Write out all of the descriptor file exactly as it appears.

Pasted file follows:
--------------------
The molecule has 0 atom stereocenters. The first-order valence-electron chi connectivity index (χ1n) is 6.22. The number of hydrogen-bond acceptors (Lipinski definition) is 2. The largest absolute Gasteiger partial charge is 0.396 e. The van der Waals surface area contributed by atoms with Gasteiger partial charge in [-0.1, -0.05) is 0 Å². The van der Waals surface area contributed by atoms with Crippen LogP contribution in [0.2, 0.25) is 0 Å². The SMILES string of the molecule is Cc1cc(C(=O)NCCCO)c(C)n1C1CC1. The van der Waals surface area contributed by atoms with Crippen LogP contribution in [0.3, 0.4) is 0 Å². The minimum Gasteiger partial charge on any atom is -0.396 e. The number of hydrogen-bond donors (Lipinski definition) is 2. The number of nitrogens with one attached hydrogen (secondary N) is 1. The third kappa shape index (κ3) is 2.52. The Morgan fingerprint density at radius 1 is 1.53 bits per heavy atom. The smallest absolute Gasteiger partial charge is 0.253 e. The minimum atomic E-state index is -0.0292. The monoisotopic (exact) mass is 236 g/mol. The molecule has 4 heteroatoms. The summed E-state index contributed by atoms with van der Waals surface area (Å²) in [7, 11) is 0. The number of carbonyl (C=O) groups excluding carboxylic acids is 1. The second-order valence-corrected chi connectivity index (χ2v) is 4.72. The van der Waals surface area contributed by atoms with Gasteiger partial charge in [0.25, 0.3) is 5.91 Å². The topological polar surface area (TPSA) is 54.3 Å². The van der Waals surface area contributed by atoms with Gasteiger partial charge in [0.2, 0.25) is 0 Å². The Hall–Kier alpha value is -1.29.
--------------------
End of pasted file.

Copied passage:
The molecule has 0 atom stereocenters. The first-order valence-electron chi connectivity index (χ1n) is 6.22. The number of hydrogen-bond acceptors (Lipinski definition) is 2. The largest absolute Gasteiger partial charge is 0.396 e. The van der Waals surface area contributed by atoms with Gasteiger partial charge in [-0.1, -0.05) is 0 Å². The van der Waals surface area contributed by atoms with Crippen LogP contribution in [0.2, 0.25) is 0 Å². The SMILES string of the molecule is Cc1cc(C(=O)NCCCO)c(C)n1C1CC1. The van der Waals surface area contributed by atoms with Crippen LogP contribution in [0.3, 0.4) is 0 Å². The minimum Gasteiger partial charge on any atom is -0.396 e. The number of hydrogen-bond donors (Lipinski definition) is 2. The number of nitrogens with one attached hydrogen (secondary N) is 1. The third kappa shape index (κ3) is 2.52. The Morgan fingerprint density at radius 1 is 1.53 bits per heavy atom. The smallest absolute Gasteiger partial charge is 0.253 e. The minimum atomic E-state index is -0.0292. The monoisotopic (exact) mass is 236 g/mol. The molecule has 4 heteroatoms. The summed E-state index contributed by atoms with van der Waals surface area (Å²) in [7, 11) is 0. The number of carbonyl (C=O) groups excluding carboxylic acids is 1. The second-order valence-corrected chi connectivity index (χ2v) is 4.72. The van der Waals surface area contributed by atoms with Gasteiger partial charge in [0.25, 0.3) is 5.91 Å². The topological polar surface area (TPSA) is 54.3 Å². The van der Waals surface area contributed by atoms with Gasteiger partial charge in [0.2, 0.25) is 0 Å². The Hall–Kier alpha value is -1.29.